My rating: 4 of 5 stars
Grace, the titular heroine of The State of Grace, has Aspergers. She also has a horse, and a boy that she sort of likes but doesn’t quite know how to act with. Coupled with this her dad is on long work trips overseas, her mother is starting to act weird, and her sister has secrets of her own, there’s a lot going on. Throw in a horse, some nice little nerdy in-jokes, and you’ve got quite a charming story driven by an intense sense of heart. I liked The State Of Grace. It’s a little messy, a little tumbly, a little disjointed, but unerringly driven by a sense of love and a determination to let Grace tell her story.
I really appreciate Lucas for centring Aspergers within this. People look for reflections of themselves within literature, and even more so when it comes to children and young adult. Whether that’s a drive driven by the adults or the young readers themselves is a debate for another time, but it happens. It’s one of the most consistent questions I get asked, irrespective of context. “Do you have a book about…?” Where The State Of Grace shines is both in its frankness of discussing Aspergers but also in the additional material at the back which covers more about the issue.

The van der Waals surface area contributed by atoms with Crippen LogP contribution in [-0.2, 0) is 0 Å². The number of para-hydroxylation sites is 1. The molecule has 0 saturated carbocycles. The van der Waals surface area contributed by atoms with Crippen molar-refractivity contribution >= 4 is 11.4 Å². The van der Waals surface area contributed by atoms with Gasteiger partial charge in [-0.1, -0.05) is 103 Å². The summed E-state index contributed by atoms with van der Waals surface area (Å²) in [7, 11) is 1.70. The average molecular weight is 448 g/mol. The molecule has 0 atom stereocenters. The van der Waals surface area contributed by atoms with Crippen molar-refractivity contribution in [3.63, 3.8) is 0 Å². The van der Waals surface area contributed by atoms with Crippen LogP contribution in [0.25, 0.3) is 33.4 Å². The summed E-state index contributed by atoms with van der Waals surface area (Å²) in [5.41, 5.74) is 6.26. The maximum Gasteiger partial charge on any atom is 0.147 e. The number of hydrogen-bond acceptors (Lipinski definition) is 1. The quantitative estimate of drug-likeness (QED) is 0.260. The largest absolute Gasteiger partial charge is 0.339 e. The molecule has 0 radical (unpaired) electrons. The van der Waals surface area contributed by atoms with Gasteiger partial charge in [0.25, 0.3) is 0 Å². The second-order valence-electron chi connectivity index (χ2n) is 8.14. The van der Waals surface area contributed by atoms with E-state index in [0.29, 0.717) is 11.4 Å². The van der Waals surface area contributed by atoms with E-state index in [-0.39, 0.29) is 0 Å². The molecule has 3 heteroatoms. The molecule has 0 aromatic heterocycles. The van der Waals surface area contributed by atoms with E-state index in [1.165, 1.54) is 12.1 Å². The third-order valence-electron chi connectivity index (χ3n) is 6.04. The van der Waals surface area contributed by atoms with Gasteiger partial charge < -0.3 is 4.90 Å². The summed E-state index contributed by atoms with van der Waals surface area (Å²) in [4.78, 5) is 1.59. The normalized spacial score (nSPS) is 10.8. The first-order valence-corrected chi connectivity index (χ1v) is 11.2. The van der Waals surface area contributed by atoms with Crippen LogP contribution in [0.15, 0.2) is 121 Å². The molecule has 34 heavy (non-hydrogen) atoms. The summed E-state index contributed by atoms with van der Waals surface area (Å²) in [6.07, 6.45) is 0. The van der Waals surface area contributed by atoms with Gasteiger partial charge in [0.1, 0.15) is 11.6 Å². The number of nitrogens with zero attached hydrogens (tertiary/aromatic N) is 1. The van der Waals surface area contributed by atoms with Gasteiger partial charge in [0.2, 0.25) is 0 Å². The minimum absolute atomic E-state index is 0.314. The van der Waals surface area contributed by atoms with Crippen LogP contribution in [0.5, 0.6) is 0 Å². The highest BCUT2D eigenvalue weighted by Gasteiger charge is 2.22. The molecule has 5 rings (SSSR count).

I also really loved the horse element in this. Grace has an Arab called Mabel, and that’s something we don’t often see in contemporary young adult. Her relationship with Mabel is sensitively told, and gives Grace both a sense of power and responsibility. It comes towards the fore at the end of the book and though I won’t spoil the incident in question, the reaction on Grace’s part is immensely true to life.
Tonally, The State of Grace has a lot to pay back towards the old Pullein-Thompson books but also towards a modern sort of romance vibe. It’s very genuine and somewhat innocent in feel, but really sort of determinedly charming with that. I liked this. Also, on a slightly tangential note, I would definitely welcome more male representation in texts of this nature. I really hope The State Of Grace signifies the start of that movement and of that discussion.